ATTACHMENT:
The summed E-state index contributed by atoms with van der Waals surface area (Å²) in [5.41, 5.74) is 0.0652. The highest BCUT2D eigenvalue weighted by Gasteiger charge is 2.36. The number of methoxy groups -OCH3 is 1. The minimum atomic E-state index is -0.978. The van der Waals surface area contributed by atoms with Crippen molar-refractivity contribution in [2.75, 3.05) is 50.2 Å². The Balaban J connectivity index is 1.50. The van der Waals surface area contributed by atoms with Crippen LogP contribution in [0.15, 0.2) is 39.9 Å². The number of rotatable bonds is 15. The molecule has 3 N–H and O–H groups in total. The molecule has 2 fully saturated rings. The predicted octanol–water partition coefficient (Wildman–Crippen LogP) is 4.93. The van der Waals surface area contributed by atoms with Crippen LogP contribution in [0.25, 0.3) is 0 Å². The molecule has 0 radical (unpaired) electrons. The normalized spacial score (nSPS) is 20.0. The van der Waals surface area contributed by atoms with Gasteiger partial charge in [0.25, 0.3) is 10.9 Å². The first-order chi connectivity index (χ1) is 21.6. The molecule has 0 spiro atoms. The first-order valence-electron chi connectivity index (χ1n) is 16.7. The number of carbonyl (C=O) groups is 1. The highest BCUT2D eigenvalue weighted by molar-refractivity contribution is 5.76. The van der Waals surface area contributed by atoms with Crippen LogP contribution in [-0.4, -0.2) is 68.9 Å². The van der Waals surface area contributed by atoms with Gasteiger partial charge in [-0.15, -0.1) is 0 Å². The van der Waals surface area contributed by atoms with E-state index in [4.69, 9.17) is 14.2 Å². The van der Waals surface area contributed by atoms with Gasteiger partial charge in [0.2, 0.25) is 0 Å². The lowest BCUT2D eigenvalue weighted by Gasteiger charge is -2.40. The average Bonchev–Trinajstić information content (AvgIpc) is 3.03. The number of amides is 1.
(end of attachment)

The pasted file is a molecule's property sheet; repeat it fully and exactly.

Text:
The summed E-state index contributed by atoms with van der Waals surface area (Å²) in [5.41, 5.74) is 0.0652. The highest BCUT2D eigenvalue weighted by Gasteiger charge is 2.36. The number of methoxy groups -OCH3 is 1. The minimum atomic E-state index is -0.978. The van der Waals surface area contributed by atoms with Crippen molar-refractivity contribution in [2.75, 3.05) is 50.2 Å². The Balaban J connectivity index is 1.50. The van der Waals surface area contributed by atoms with Crippen LogP contribution in [0.15, 0.2) is 39.9 Å². The number of rotatable bonds is 15. The molecule has 3 N–H and O–H groups in total. The molecule has 2 fully saturated rings. The predicted octanol–water partition coefficient (Wildman–Crippen LogP) is 4.93. The van der Waals surface area contributed by atoms with Crippen LogP contribution in [0.25, 0.3) is 0 Å². The molecule has 0 radical (unpaired) electrons. The normalized spacial score (nSPS) is 20.0. The van der Waals surface area contributed by atoms with Gasteiger partial charge in [0.25, 0.3) is 10.9 Å². The first-order chi connectivity index (χ1) is 21.6. The molecule has 0 spiro atoms. The first-order valence-electron chi connectivity index (χ1n) is 16.7. The number of carbonyl (C=O) groups is 1. The highest BCUT2D eigenvalue weighted by molar-refractivity contribution is 5.76. The van der Waals surface area contributed by atoms with Crippen LogP contribution in [-0.4, -0.2) is 68.9 Å². The van der Waals surface area contributed by atoms with Gasteiger partial charge in [-0.15, -0.1) is 0 Å². The van der Waals surface area contributed by atoms with E-state index in [4.69, 9.17) is 14.2 Å². The van der Waals surface area contributed by atoms with Gasteiger partial charge in [0.2, 0.25) is 0 Å². The lowest BCUT2D eigenvalue weighted by Gasteiger charge is -2.40. The average Bonchev–Trinajstić information content (AvgIpc) is 3.03. The number of amides is 1.